Developer Redekop Kroeker began the construction process in fall 2008, at the height of the recession. Various options were considered as the market plummeted, but they decided to carry the construction costs and proceed, without any presales.
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"Now we can point people toward the high quality of the finishing details and construction," says Marchand. "They aren't buying pre-sale, we're showing them fact."
Particular care is being taken to illustrate how the well-planned suites feel spacious both horizontally and vertically, with nine-foot ceilings. Central hallways and the lobby areas on each floor are enormous. The kitchen layout has been specifically designed so that you can use more than one appliance at a time without having to squeeze by another person.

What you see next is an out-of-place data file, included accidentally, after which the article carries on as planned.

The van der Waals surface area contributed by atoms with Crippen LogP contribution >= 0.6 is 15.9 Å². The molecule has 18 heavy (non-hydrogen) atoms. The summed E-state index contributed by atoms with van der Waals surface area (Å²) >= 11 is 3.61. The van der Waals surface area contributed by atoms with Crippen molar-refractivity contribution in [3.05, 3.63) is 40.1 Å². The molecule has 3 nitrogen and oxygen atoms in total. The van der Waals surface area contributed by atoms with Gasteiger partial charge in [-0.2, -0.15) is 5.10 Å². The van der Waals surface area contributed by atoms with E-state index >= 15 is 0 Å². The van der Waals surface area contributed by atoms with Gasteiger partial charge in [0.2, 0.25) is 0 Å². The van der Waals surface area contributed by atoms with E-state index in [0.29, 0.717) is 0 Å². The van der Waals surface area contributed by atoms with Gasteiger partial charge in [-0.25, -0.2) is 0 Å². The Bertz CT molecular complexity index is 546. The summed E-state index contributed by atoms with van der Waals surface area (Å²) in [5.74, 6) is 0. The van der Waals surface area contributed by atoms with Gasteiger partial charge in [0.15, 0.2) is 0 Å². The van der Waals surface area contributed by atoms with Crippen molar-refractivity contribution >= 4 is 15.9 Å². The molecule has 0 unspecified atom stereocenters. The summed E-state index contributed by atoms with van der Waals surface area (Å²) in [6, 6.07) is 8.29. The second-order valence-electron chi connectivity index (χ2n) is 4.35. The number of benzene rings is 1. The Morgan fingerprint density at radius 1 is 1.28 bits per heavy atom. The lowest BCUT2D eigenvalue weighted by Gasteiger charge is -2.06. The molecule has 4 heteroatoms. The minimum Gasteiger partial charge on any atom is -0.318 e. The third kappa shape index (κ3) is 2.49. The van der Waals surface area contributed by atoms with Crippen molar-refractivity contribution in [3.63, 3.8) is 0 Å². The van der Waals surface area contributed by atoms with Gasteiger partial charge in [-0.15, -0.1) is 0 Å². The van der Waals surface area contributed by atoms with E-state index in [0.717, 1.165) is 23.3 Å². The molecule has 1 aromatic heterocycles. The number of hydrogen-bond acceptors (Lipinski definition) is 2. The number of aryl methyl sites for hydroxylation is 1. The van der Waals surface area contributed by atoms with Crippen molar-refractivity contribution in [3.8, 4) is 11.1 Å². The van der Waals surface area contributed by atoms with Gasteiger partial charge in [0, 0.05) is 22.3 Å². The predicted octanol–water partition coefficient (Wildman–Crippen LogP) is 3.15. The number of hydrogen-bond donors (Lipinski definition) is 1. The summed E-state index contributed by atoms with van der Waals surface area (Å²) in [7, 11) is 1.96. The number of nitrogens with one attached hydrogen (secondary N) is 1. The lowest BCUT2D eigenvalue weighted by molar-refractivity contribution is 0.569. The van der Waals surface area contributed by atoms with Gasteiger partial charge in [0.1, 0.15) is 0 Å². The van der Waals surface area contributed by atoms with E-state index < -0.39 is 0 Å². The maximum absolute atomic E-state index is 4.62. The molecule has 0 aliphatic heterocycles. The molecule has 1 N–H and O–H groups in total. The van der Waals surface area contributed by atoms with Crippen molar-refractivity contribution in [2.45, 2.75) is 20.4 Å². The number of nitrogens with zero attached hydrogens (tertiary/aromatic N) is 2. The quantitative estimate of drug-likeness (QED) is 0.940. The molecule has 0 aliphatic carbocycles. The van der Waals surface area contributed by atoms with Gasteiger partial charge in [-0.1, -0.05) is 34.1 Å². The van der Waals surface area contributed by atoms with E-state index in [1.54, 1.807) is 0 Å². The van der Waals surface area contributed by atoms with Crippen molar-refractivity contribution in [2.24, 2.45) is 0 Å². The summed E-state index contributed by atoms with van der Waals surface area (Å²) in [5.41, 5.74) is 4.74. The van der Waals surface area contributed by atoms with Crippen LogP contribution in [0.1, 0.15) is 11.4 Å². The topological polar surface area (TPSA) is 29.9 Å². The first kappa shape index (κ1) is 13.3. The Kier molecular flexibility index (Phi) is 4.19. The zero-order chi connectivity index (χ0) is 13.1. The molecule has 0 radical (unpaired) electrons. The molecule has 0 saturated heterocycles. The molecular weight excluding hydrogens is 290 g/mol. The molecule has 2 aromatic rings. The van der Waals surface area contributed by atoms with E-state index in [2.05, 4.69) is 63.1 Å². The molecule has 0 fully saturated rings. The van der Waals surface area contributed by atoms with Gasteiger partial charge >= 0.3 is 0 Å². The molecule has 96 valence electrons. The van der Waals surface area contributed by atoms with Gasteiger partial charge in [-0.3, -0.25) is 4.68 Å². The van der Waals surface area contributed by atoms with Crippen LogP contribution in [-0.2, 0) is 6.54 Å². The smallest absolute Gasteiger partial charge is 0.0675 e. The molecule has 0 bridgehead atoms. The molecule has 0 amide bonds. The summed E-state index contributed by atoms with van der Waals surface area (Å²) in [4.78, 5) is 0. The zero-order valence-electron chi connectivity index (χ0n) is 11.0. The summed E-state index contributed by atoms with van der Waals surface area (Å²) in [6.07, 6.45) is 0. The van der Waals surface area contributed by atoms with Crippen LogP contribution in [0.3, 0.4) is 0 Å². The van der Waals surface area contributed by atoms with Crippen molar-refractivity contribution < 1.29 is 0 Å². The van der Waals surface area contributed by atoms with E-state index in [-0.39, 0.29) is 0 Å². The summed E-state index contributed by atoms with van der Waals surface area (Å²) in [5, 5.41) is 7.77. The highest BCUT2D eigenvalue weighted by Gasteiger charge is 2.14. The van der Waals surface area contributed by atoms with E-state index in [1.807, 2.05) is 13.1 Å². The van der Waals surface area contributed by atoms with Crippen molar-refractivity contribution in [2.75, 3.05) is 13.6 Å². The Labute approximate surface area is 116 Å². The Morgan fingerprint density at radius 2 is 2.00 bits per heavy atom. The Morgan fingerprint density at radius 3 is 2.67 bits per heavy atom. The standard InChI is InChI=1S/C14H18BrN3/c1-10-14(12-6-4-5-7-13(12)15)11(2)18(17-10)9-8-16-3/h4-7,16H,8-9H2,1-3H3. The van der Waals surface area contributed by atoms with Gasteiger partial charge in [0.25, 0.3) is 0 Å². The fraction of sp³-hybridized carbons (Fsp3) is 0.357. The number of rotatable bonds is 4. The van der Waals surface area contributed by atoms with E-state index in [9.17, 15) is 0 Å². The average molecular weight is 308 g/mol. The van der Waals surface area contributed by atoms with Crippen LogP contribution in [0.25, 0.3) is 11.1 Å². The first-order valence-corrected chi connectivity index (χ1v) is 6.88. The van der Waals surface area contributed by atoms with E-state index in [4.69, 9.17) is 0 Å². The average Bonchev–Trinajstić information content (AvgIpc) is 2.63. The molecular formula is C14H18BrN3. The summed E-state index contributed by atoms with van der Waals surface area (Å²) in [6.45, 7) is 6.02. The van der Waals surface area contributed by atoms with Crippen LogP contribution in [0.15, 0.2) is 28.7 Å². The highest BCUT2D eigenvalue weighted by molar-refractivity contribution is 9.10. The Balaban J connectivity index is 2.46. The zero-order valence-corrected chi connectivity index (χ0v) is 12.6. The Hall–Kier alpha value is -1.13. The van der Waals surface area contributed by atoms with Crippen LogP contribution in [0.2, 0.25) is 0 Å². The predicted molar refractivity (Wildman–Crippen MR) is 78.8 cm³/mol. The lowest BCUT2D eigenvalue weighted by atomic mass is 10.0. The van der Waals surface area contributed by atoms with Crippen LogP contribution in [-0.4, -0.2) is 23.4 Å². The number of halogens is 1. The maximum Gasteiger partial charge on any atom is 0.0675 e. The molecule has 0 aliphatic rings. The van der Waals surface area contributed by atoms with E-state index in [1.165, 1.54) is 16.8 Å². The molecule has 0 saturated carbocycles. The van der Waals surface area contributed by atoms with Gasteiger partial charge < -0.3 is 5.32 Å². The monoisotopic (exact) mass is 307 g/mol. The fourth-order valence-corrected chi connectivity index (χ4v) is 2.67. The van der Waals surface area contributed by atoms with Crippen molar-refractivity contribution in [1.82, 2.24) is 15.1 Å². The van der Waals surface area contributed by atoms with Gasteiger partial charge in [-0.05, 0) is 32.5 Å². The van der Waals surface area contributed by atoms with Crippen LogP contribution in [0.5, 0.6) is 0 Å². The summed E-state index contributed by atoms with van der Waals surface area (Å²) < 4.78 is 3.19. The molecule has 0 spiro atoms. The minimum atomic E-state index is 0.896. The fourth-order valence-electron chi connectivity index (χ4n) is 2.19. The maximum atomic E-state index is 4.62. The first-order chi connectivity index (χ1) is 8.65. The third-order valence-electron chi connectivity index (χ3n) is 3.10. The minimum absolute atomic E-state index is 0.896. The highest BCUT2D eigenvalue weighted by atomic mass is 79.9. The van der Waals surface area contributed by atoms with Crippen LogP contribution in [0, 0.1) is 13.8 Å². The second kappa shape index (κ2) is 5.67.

Those browsing will notice there are no appliances in the laundry rooms/ pantry areas just off the kitchens. That's because clients can choose their own washers and dryers, and in return, be given a credit.
"There are so many models of washers and dryers these days, and it seems like such a personal choice," explains Marchand. "We figured this way it's easier for people to get exactly what they want."
That was part of the thinking, too, with the interior design, says Mae Suffron. She is the principal of Creative Design.
"We went with two colour schemes for the cabinets [white birch and maple walnut], in the hope of being accessible to everyone. For instance, with the darker cabinetry, it's a solid wood Shaker door. It's still a Shaker door -- which is traditional-- but the colour is contemporary, so it appeals to a wide mix of people."
Suffron says there's no reason to believe there's a lack of style in the suburbs.
"People tend to think that it's not the same look as downtown Vancouver, which tends to be more contemporary," she says. "With the cost of buying a first home or downsizing, with all of the TV shows and magazines out there, people are quite sophisticated these days with their tastes. If we find a nice material, we use it, we're not just thinking about whether it's downtown or not."